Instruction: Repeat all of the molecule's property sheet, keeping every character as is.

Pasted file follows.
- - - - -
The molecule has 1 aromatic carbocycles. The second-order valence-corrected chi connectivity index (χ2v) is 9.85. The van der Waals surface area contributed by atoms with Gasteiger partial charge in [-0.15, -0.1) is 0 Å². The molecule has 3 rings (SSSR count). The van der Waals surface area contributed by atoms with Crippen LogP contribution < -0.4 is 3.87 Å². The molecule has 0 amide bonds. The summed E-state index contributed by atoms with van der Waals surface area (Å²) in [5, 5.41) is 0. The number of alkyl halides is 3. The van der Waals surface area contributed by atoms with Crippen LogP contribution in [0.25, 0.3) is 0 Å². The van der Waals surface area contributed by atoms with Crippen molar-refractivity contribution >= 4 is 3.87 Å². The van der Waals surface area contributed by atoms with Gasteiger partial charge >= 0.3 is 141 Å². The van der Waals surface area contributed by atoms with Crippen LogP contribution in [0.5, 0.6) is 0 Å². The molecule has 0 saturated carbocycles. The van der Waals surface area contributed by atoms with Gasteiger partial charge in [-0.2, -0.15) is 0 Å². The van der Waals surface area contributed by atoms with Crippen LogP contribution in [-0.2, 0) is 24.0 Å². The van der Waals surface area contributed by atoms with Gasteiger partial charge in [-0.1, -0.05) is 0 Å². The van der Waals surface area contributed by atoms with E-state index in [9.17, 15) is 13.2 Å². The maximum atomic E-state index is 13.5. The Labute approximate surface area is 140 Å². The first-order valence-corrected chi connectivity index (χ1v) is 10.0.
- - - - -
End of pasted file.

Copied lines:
The molecule has 1 aromatic carbocycles. The second-order valence-corrected chi connectivity index (χ2v) is 9.85. The van der Waals surface area contributed by atoms with Gasteiger partial charge in [-0.15, -0.1) is 0 Å². The molecule has 3 rings (SSSR count). The van der Waals surface area contributed by atoms with Crippen LogP contribution < -0.4 is 3.87 Å². The molecule has 0 amide bonds. The summed E-state index contributed by atoms with van der Waals surface area (Å²) in [5, 5.41) is 0. The number of alkyl halides is 3. The van der Waals surface area contributed by atoms with Crippen LogP contribution in [0.25, 0.3) is 0 Å². The van der Waals surface area contributed by atoms with Crippen molar-refractivity contribution >= 4 is 3.87 Å². The van der Waals surface area contributed by atoms with Gasteiger partial charge >= 0.3 is 141 Å². The van der Waals surface area contributed by atoms with Crippen LogP contribution in [0.5, 0.6) is 0 Å². The molecule has 0 saturated carbocycles. The van der Waals surface area contributed by atoms with Gasteiger partial charge in [-0.2, -0.15) is 0 Å². The van der Waals surface area contributed by atoms with Crippen LogP contribution in [-0.2, 0) is 24.0 Å². The van der Waals surface area contributed by atoms with Gasteiger partial charge in [-0.1, -0.05) is 0 Å². The van der Waals surface area contributed by atoms with E-state index in [9.17, 15) is 13.2 Å². The maximum atomic E-state index is 13.5. The Labute approximate surface area is 140 Å². The first-order valence-corrected chi connectivity index (χ1v) is 10.0.